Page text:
I was at an excellent conference yesterday called Bike Summit 2008 that brought researchers, policymakers, politicians, etc. from across North American to discuss biking, infrastructure, public transit and all that stuff.
What was a bit less excellent, though, was the continual reference to the pop philosophy concept of “tipping point,” an idea that has some merit but not quite enough to warrant the amount of play it gets. For some relevant and fairly convincing criticism of the theory, see:
- Is the Tipping Point Toast?
- Which better explains how ideas move through society: diseases or social networks? (I think the answer here is a solid “it depends”)
At the same time, Gladwell doesn’t deserve some of the criticism he’s received for this book. With the “tipping point” idea, Gladwell was, in one sense, a repackager: he took an old idea that had been floating around in similar form in the study of non-linear dynamics, chaos theory, combined it with some marketing theory on influecners, and came up with a new presentation. “Repackagers” are often disparaged in Western culture, and there are more than a few critics nipping at Gladwell’s heels, claiming he’s simply recycling old ideas and hasn’t provided anything of merit (with the implication that only what is new is worthwhile).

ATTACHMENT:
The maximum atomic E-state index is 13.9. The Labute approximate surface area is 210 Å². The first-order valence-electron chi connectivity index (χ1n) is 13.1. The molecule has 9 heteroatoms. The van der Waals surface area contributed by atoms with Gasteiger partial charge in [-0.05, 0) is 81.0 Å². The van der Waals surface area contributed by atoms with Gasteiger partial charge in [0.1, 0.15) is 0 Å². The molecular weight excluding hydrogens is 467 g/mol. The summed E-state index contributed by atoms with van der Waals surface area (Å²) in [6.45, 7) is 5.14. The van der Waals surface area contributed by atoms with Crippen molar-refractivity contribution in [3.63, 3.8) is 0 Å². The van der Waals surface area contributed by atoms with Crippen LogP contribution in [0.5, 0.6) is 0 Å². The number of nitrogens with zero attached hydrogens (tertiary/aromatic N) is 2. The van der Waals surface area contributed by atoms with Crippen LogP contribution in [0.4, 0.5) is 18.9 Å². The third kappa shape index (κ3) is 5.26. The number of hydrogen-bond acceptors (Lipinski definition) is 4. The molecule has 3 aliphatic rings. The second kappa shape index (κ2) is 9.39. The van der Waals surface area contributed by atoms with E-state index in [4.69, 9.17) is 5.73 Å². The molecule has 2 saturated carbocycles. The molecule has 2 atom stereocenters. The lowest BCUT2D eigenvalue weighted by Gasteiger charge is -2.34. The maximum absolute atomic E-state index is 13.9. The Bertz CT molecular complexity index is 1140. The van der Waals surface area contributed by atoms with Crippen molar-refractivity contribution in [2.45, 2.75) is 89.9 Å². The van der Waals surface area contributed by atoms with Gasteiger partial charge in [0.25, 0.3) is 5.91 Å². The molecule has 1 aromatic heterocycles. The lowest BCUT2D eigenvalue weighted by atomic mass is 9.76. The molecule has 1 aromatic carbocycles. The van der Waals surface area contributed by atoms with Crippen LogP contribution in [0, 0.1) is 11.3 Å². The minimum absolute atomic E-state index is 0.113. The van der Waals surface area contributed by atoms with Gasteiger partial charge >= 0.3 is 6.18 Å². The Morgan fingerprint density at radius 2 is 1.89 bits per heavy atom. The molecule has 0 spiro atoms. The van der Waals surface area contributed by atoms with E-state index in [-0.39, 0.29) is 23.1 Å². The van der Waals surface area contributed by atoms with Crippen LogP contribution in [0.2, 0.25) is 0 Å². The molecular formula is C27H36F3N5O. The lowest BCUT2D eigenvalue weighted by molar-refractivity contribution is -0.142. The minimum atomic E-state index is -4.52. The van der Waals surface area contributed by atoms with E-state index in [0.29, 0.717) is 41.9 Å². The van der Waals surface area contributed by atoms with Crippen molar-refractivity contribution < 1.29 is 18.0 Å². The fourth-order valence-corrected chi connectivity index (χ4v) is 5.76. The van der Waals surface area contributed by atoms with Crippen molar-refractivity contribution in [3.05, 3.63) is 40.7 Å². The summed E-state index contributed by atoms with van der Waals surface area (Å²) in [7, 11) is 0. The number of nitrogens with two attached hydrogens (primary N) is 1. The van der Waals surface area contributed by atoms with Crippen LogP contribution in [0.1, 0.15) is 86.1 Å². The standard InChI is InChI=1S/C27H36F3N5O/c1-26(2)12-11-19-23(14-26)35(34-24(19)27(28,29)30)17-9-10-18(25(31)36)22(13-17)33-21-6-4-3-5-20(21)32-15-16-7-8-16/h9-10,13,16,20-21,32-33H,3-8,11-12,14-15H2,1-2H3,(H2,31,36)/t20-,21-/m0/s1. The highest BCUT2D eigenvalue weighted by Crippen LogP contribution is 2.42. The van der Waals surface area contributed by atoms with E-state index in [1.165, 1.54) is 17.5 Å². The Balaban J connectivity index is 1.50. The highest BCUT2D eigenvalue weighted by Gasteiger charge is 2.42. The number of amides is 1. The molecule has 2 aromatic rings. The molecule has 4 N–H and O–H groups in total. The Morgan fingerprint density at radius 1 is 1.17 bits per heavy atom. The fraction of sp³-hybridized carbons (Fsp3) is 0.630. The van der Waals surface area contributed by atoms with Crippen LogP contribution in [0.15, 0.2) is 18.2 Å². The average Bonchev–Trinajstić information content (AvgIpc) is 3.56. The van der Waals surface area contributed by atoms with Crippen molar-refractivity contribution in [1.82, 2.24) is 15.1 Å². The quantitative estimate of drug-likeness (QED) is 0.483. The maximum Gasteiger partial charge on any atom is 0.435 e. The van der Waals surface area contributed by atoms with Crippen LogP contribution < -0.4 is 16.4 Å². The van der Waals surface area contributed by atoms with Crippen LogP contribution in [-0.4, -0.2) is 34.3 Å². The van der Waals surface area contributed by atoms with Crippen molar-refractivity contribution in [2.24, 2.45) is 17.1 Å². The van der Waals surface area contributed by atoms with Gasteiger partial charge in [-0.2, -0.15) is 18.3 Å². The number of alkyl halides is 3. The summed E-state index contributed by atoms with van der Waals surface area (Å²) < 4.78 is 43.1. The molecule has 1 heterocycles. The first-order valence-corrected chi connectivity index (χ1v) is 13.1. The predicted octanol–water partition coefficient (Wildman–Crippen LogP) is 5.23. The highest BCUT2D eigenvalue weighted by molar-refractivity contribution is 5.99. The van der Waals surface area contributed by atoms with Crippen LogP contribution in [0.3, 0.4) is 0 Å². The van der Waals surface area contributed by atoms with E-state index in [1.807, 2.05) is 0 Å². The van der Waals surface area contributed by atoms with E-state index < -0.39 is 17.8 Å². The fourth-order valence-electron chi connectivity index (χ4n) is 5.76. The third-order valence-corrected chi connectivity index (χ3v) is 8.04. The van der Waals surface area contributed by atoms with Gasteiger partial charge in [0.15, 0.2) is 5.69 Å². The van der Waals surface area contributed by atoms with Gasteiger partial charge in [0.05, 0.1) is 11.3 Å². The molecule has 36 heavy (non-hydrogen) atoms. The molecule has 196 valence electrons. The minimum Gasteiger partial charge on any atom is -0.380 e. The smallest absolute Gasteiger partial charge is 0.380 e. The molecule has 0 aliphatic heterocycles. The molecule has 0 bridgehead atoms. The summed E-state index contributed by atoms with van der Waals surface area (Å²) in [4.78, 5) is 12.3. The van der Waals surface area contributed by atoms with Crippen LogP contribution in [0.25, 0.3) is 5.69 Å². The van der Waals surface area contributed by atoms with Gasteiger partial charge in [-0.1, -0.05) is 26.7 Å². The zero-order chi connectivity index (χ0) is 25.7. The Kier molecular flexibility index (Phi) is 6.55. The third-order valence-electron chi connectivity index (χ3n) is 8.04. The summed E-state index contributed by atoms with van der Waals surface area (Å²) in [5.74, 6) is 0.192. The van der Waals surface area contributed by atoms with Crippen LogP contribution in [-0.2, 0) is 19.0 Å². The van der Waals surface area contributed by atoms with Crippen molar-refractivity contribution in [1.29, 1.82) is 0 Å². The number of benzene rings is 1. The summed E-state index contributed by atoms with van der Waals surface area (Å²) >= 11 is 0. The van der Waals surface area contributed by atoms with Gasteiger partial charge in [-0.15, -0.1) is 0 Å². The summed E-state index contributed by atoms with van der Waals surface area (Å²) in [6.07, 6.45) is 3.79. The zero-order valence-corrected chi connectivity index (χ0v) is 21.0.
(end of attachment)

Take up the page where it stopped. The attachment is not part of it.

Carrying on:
But Marx was a repackager too — he repackaged Feuerbach, Saint Simon, Hegel, Bakunin, Proudhon, etc. This is of course no mean feat, and a good repackager is every bit as valuable and original as someone who comes up with a “new” theory.